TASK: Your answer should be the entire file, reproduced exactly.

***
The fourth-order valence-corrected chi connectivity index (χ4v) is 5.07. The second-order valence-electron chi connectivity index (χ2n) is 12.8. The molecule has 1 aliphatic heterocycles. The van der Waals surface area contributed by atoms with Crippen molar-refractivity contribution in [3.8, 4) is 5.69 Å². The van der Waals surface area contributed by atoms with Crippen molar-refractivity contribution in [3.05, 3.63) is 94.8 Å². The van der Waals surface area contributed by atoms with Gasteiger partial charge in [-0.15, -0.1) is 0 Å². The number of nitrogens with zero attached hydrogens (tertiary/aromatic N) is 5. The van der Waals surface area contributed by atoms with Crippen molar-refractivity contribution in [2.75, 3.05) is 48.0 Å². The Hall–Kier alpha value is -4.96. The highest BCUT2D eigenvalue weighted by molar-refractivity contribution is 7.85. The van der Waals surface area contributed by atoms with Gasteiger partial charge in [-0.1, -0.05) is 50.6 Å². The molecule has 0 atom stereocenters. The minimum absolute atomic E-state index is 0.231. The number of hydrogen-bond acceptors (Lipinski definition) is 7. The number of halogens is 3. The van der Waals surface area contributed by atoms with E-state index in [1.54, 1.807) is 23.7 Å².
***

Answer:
The fourth-order valence-corrected chi connectivity index (χ4v) is 5.07. The second-order valence-electron chi connectivity index (χ2n) is 12.8. The molecule has 1 aliphatic heterocycles. The van der Waals surface area contributed by atoms with Crippen molar-refractivity contribution in [3.8, 4) is 5.69 Å². The van der Waals surface area contributed by atoms with Crippen molar-refractivity contribution in [3.05, 3.63) is 94.8 Å². The van der Waals surface area contributed by atoms with Gasteiger partial charge in [-0.15, -0.1) is 0 Å². The number of nitrogens with zero attached hydrogens (tertiary/aromatic N) is 5. The van der Waals surface area contributed by atoms with Crippen molar-refractivity contribution in [2.75, 3.05) is 48.0 Å². The Hall–Kier alpha value is -4.96. The highest BCUT2D eigenvalue weighted by molar-refractivity contribution is 7.85. The van der Waals surface area contributed by atoms with Gasteiger partial charge in [-0.1, -0.05) is 50.6 Å². The molecule has 0 atom stereocenters. The minimum absolute atomic E-state index is 0.231. The number of hydrogen-bond acceptors (Lipinski definition) is 7. The number of halogens is 3. The van der Waals surface area contributed by atoms with E-state index in [1.54, 1.807) is 23.7 Å².